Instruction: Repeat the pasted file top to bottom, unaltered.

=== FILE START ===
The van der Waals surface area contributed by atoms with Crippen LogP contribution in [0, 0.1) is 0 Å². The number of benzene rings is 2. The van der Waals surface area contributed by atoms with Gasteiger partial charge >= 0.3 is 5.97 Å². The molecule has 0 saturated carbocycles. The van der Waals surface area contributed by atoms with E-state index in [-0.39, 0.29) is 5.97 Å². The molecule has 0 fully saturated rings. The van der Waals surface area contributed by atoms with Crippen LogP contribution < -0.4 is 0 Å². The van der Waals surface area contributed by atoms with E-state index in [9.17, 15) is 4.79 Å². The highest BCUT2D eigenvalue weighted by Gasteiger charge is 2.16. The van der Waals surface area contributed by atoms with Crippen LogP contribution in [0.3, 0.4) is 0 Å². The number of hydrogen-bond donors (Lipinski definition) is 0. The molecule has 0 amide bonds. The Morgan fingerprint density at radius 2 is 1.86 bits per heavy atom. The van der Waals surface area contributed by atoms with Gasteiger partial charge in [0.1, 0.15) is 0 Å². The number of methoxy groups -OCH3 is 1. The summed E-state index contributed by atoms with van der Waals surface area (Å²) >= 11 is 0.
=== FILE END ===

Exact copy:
The van der Waals surface area contributed by atoms with Crippen LogP contribution in [0, 0.1) is 0 Å². The number of benzene rings is 2. The van der Waals surface area contributed by atoms with Gasteiger partial charge >= 0.3 is 5.97 Å². The molecule has 0 saturated carbocycles. The van der Waals surface area contributed by atoms with E-state index in [-0.39, 0.29) is 5.97 Å². The molecule has 0 fully saturated rings. The van der Waals surface area contributed by atoms with Crippen LogP contribution < -0.4 is 0 Å². The van der Waals surface area contributed by atoms with E-state index in [9.17, 15) is 4.79 Å². The highest BCUT2D eigenvalue weighted by Gasteiger charge is 2.16. The van der Waals surface area contributed by atoms with Crippen LogP contribution in [0.3, 0.4) is 0 Å². The number of hydrogen-bond donors (Lipinski definition) is 0. The molecule has 0 amide bonds. The Morgan fingerprint density at radius 2 is 1.86 bits per heavy atom. The van der Waals surface area contributed by atoms with Gasteiger partial charge in [0.1, 0.15) is 0 Å². The number of methoxy groups -OCH3 is 1. The summed E-state index contributed by atoms with van der Waals surface area (Å²) >= 11 is 0.